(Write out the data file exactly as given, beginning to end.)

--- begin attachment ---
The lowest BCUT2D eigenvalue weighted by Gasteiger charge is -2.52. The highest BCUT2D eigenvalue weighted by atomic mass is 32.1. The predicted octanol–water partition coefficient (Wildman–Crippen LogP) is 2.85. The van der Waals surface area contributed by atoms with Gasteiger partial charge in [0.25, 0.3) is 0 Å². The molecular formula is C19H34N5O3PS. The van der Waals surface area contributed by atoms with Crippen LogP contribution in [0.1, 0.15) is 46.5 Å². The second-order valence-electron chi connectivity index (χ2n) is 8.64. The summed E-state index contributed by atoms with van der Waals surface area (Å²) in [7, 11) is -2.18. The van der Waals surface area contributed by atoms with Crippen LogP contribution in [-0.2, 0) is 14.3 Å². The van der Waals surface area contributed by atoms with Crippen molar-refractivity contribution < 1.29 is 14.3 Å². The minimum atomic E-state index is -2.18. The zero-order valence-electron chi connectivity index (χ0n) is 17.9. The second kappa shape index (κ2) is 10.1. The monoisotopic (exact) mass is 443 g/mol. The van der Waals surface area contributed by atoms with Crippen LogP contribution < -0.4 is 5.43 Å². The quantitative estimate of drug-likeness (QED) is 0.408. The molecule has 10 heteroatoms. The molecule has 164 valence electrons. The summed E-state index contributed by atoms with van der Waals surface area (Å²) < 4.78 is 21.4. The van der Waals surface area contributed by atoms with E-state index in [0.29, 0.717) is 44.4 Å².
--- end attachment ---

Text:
The lowest BCUT2D eigenvalue weighted by Gasteiger charge is -2.52. The highest BCUT2D eigenvalue weighted by atomic mass is 32.1. The predicted octanol–water partition coefficient (Wildman–Crippen LogP) is 2.85. The van der Waals surface area contributed by atoms with Gasteiger partial charge in [0.25, 0.3) is 0 Å². The molecular formula is C19H34N5O3PS. The van der Waals surface area contributed by atoms with Crippen LogP contribution in [0.1, 0.15) is 46.5 Å². The second-order valence-electron chi connectivity index (χ2n) is 8.64. The summed E-state index contributed by atoms with van der Waals surface area (Å²) in [7, 11) is -2.18. The van der Waals surface area contributed by atoms with Crippen LogP contribution in [-0.2, 0) is 14.3 Å². The van der Waals surface area contributed by atoms with Crippen molar-refractivity contribution < 1.29 is 14.3 Å². The minimum atomic E-state index is -2.18. The zero-order valence-electron chi connectivity index (χ0n) is 17.9. The second kappa shape index (κ2) is 10.1. The monoisotopic (exact) mass is 443 g/mol. The van der Waals surface area contributed by atoms with Crippen LogP contribution < -0.4 is 5.43 Å². The quantitative estimate of drug-likeness (QED) is 0.408. The molecule has 10 heteroatoms. The molecule has 164 valence electrons. The summed E-state index contributed by atoms with van der Waals surface area (Å²) < 4.78 is 21.4. The van der Waals surface area contributed by atoms with E-state index in [0.29, 0.717) is 44.4 Å².